An Illinois congressman wants to keep the government away from U.S. Olympians’ prize money.
U.S. Rep. Bob Dold (R-Dist. 10) is sponsoring legislation that would exempt Olympians and Paralympians competing in Rio from paying federal taxes on their winnings. This includes the value of their medals. Dold said these athletes typically work low-paying side jobs to allow time for training.
"We want to say, 'Thank you,' as opposed to, 'In case you didn't know, here's a tax bill for several thousand dollars.'" Dold said.
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Dold said the value of the taxes to the federal coffers is nominal and would prefer that the government use other methods to secure revenue. "Yes, we need to bring revenue into our federal government, but I would argue that we need to do it through growth as opposed to taxing Olympians," Dold said.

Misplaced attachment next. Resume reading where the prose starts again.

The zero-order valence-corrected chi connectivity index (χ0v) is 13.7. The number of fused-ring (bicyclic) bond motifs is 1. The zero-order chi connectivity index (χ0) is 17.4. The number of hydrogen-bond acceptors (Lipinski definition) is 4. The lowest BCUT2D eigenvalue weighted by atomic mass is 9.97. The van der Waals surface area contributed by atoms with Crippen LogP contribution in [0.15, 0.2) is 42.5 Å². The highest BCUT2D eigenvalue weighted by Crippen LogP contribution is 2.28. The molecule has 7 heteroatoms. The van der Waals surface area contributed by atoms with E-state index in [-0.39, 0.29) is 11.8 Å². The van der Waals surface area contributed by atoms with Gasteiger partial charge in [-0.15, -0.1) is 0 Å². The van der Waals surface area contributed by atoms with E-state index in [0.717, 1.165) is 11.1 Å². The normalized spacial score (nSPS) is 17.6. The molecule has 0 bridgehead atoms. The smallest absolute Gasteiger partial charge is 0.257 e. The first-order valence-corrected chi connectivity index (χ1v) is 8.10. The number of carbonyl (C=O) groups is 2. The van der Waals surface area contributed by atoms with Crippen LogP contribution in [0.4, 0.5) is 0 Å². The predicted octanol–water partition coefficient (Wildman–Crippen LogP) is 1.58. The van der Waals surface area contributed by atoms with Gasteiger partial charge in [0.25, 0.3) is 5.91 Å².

The United States Appreciation for Olympians and Paralympians Act would not apply to foreign nationals living in the U.S. who compete for other countries.
The United States Olympic Committee gives individual Olympians $25,000 for a gold medal, $15,000 for a silver and $10,000 for a bronze.
Illinoisans who come home with a medal will still be subject to state tax. In 2014, State Sen. Julie Morrison (D-Dist. 29) sponsored legislation that would have exempted Illinoisans who bring home a medal and prize money from state taxes. The bill never received a floor vote. There are more than 50 Olympians competing in Rio with ties to Illinois.
A companion bill passed the U.S. Senate earlier this year.